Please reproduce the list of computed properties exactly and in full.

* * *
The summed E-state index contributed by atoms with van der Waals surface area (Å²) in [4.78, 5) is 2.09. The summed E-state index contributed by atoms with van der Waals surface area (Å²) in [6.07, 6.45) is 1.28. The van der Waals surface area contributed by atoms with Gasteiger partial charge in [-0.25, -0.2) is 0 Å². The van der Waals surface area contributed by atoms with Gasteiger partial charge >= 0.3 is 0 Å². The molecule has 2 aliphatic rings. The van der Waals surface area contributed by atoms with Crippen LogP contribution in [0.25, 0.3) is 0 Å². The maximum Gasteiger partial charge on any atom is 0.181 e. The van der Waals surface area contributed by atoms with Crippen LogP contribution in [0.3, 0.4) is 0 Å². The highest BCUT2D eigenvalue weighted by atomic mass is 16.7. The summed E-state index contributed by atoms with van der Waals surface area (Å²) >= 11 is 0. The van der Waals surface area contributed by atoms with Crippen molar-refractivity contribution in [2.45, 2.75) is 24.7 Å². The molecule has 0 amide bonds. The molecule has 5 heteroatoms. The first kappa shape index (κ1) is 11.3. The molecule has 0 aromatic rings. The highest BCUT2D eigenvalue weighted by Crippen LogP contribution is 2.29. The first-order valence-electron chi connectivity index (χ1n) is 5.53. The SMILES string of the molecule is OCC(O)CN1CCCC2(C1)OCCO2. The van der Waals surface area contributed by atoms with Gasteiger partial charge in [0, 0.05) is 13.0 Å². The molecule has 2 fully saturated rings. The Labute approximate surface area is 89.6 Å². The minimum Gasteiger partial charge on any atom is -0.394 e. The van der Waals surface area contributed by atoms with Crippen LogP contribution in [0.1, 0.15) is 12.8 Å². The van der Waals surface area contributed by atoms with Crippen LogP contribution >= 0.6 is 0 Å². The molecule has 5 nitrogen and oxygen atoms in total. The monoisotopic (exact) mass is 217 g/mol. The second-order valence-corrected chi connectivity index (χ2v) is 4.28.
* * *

The summed E-state index contributed by atoms with van der Waals surface area (Å²) in [4.78, 5) is 2.09. The summed E-state index contributed by atoms with van der Waals surface area (Å²) in [6.07, 6.45) is 1.28. The van der Waals surface area contributed by atoms with Gasteiger partial charge in [-0.25, -0.2) is 0 Å². The van der Waals surface area contributed by atoms with Gasteiger partial charge >= 0.3 is 0 Å². The molecule has 2 aliphatic rings. The van der Waals surface area contributed by atoms with Crippen LogP contribution in [0.25, 0.3) is 0 Å². The maximum Gasteiger partial charge on any atom is 0.181 e. The van der Waals surface area contributed by atoms with Crippen LogP contribution in [0.3, 0.4) is 0 Å². The highest BCUT2D eigenvalue weighted by atomic mass is 16.7. The summed E-state index contributed by atoms with van der Waals surface area (Å²) >= 11 is 0. The van der Waals surface area contributed by atoms with Crippen molar-refractivity contribution in [2.45, 2.75) is 24.7 Å². The molecule has 0 amide bonds. The molecule has 5 heteroatoms. The first kappa shape index (κ1) is 11.3. The molecule has 0 aromatic rings. The highest BCUT2D eigenvalue weighted by Crippen LogP contribution is 2.29. The first-order valence-electron chi connectivity index (χ1n) is 5.53. The SMILES string of the molecule is OCC(O)CN1CCCC2(C1)OCCO2. The van der Waals surface area contributed by atoms with Gasteiger partial charge in [0, 0.05) is 13.0 Å². The molecule has 2 fully saturated rings. The Labute approximate surface area is 89.6 Å². The minimum Gasteiger partial charge on any atom is -0.394 e. The van der Waals surface area contributed by atoms with Crippen LogP contribution in [0.1, 0.15) is 12.8 Å². The van der Waals surface area contributed by atoms with Crippen LogP contribution >= 0.6 is 0 Å². The molecule has 5 nitrogen and oxygen atoms in total. The monoisotopic (exact) mass is 217 g/mol. The second-order valence-corrected chi connectivity index (χ2v) is 4.28.